Geography of Grand County, Utah

North America

Grand County, located in southeastern Utah, is a region renowned for its stunning landscapes, iconic national parks, and rugged desert terrain. From the towering red rock formations of Arches National Park to the winding canyons of Canyonlands National Park, Grand County offers a unique blend of natural beauty, outdoor adventure, and geological wonders.

Geographical Overview:

According to Ejiaxing, Grand County is situated in southeastern Utah, bordered by San Juan County to the south, Emery County to the northwest, and Uintah County to the northeast. It covers an area of approximately 3,694 square miles (9,566 square kilometers) and is home to several municipalities, including Moab, the county seat, and the gateway to the region’s national parks.


Grand County experiences a semi-arid climate, characterized by hot summers, cold winters, and low precipitation. Summers are typically hot, with average high temperatures reaching the upper 90s to low 100s Fahrenheit (around 37-40 degrees Celsius). Winters are cold, with average lows dropping into the 20s to 30s Fahrenheit (around -6 to -1 degrees Celsius).

Precipitation in Grand County is minimal, with most of it falling during the summer months in the form of brief, intense thunderstorms. The region also experiences occasional winter storms, bringing snow and ice to the area, particularly in the higher elevations. Due to its semi-arid climate, Grand County is prone to drought conditions, which can impact water resources and vegetation.

Red Rock Formations:

One of the most iconic features of Grand County is its stunning red rock formations, which dominate the landscape and attract visitors from around the world. Arches National Park, located just north of Moab, is famous for its more than 2,000 natural sandstone arches, including the iconic Delicate Arch and Landscape Arch.

Canyonlands National Park, located to the west of Moab, is known for its dramatic canyons, mesas, and buttes carved by the Colorado River and its tributaries. The park is divided into four districts, each offering its own unique landscapes and recreational opportunities, including hiking, camping, and scenic drives.

Colorado River:

The Colorado River forms the southeastern boundary of Grand County, carving deep canyons and gorges as it flows through the region. The river serves as a vital waterway for irrigation, agriculture, and recreation, providing habitat for a variety of fish and wildlife species.

The Colorado River is also a popular destination for whitewater rafting, kayaking, and canoeing, with several outfitters offering guided trips through the scenic canyons and rapids. Visitors can explore the river’s rugged beauty and experience the thrill of navigating its challenging waters.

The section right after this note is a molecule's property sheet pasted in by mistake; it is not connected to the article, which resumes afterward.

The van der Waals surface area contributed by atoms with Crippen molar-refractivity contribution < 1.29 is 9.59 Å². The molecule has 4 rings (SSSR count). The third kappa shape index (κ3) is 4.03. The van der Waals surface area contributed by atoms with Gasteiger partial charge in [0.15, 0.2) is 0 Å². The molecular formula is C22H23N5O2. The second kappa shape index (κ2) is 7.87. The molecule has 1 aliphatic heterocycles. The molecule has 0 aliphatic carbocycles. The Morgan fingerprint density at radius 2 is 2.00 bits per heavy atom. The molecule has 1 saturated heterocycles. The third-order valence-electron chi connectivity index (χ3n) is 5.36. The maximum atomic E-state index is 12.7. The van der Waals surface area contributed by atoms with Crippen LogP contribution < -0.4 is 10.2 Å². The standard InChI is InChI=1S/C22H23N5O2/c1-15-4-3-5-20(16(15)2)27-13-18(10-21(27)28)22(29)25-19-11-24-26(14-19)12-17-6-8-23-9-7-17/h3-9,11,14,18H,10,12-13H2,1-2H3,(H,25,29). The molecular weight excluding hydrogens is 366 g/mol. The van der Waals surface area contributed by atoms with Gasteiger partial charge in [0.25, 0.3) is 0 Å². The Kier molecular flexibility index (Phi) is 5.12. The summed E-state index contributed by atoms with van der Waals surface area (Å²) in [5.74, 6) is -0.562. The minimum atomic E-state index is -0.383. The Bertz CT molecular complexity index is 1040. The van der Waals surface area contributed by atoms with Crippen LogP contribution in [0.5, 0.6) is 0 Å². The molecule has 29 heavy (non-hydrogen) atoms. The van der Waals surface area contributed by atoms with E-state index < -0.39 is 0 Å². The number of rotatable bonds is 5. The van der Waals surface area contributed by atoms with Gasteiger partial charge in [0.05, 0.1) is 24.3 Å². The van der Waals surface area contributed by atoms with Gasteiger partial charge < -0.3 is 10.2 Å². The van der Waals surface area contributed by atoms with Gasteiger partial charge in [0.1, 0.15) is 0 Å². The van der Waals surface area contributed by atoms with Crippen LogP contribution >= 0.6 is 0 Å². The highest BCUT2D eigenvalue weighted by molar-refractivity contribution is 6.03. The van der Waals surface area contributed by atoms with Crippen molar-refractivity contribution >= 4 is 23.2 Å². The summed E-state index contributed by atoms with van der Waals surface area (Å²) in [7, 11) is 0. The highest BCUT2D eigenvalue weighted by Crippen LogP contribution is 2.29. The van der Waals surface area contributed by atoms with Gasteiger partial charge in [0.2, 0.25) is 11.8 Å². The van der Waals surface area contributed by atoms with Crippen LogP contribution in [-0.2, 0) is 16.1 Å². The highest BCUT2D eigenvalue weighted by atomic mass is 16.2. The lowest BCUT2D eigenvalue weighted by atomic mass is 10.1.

Rivers and Streams:

In addition to the Colorado River, Grand County is intersected by several other rivers and streams that flow through the region’s diverse landscape. The Green River, a major tributary of the Colorado River, flows through the western part of the county, offering opportunities for fishing, boating, and wildlife viewing.

Other notable rivers and streams in Grand County include the Dolores River, the San Juan River, and Mill Creek, each of which contributes to the county’s natural beauty and recreational opportunities. These waterways provide habitat for a variety of plant and animal species, as well as opportunities for outdoor recreation and adventure.

Lakes and Reservoirs:

While not as abundant as rivers, Grand County is home to several lakes and reservoirs that offer opportunities for water-based recreation. Ken’s Lake, located near Moab, is a popular destination for fishing, swimming, and picnicking, with scenic views of the surrounding red rock landscape.

Other notable lakes in Grand County include the La Sal Mountains, the Abajo Mountains, and the Henry Mountains. These high-elevation lakes offer opportunities for fishing, boating, and camping, as well as stunning views of the surrounding mountains and valleys.

Parks and Natural Areas:

Grand County is home to several parks and natural areas that showcase the region’s diverse landscapes and provide opportunities for outdoor recreation. In addition to Arches and Canyonlands National Parks, the county is also home to Dead Horse Point State Park, which offers panoramic views of the Colorado River and its deep canyons.

Other natural areas in Grand County include the Manti-La Sal National Forest, the Dark Canyon Wilderness, and the Indian Creek Corridor. These protected areas provide habitat for a variety of plant and animal species, as well as opportunities for hiking, camping, and wildlife viewing.

Desert Wilderness:

Much of Grand County is characterized by its rugged desert wilderness, with vast expanses of open desert, sagebrush plains, and rocky mesas. The desert landscape is home to a variety of plant and animal species adapted to the harsh conditions, including cacti, sagebrush, and desert bighorn sheep.

The desert wilderness of Grand County offers opportunities for exploration and adventure, with miles of hiking trails, off-road vehicle routes, and scenic overlooks to discover. Visitors can experience the solitude and tranquility of the desert landscape while immersing themselves in the region’s natural beauty and geological wonders.

Grand County, Utah, offers a diverse and dramatic landscape characterized by its red rock formations, deep canyons, and rugged desert wilderness. Its semi-arid climate provides hot summers and cold winters, making it an ideal destination for outdoor recreation and adventure. Whether exploring the arches of Arches National Park, rafting the rapids of the Colorado River, or hiking through the desert wilderness, Grand County invites residents and visitors alike to experience the beauty and grandeur of southeastern Utah.